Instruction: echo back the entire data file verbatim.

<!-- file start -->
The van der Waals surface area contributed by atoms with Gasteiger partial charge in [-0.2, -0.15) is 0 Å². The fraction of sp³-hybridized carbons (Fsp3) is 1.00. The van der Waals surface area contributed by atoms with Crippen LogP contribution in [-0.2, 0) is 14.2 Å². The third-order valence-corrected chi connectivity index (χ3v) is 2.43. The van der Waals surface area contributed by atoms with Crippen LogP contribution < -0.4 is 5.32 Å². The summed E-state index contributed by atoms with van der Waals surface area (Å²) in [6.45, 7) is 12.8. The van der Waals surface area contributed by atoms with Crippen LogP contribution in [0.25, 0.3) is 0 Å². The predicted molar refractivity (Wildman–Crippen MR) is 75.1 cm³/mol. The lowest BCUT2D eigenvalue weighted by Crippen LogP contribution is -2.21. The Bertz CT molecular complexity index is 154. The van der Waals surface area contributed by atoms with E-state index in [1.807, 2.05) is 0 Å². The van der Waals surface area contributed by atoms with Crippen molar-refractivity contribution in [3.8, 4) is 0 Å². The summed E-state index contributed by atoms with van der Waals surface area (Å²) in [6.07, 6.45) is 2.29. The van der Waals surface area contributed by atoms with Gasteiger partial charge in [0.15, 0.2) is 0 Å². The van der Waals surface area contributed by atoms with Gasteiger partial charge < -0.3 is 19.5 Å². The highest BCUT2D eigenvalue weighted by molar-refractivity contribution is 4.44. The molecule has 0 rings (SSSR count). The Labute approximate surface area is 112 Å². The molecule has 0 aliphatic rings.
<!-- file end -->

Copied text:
The van der Waals surface area contributed by atoms with Gasteiger partial charge in [-0.2, -0.15) is 0 Å². The fraction of sp³-hybridized carbons (Fsp3) is 1.00. The van der Waals surface area contributed by atoms with Crippen LogP contribution in [-0.2, 0) is 14.2 Å². The third-order valence-corrected chi connectivity index (χ3v) is 2.43. The van der Waals surface area contributed by atoms with Crippen LogP contribution < -0.4 is 5.32 Å². The summed E-state index contributed by atoms with van der Waals surface area (Å²) in [6.45, 7) is 12.8. The van der Waals surface area contributed by atoms with Crippen LogP contribution in [0.25, 0.3) is 0 Å². The predicted molar refractivity (Wildman–Crippen MR) is 75.1 cm³/mol. The lowest BCUT2D eigenvalue weighted by Crippen LogP contribution is -2.21. The Bertz CT molecular complexity index is 154. The van der Waals surface area contributed by atoms with E-state index in [1.807, 2.05) is 0 Å². The van der Waals surface area contributed by atoms with Crippen molar-refractivity contribution in [3.8, 4) is 0 Å². The summed E-state index contributed by atoms with van der Waals surface area (Å²) in [6.07, 6.45) is 2.29. The van der Waals surface area contributed by atoms with Gasteiger partial charge in [0.15, 0.2) is 0 Å². The van der Waals surface area contributed by atoms with Gasteiger partial charge < -0.3 is 19.5 Å². The highest BCUT2D eigenvalue weighted by molar-refractivity contribution is 4.44. The molecule has 0 rings (SSSR count). The Labute approximate surface area is 112 Å². The molecule has 0 aliphatic rings.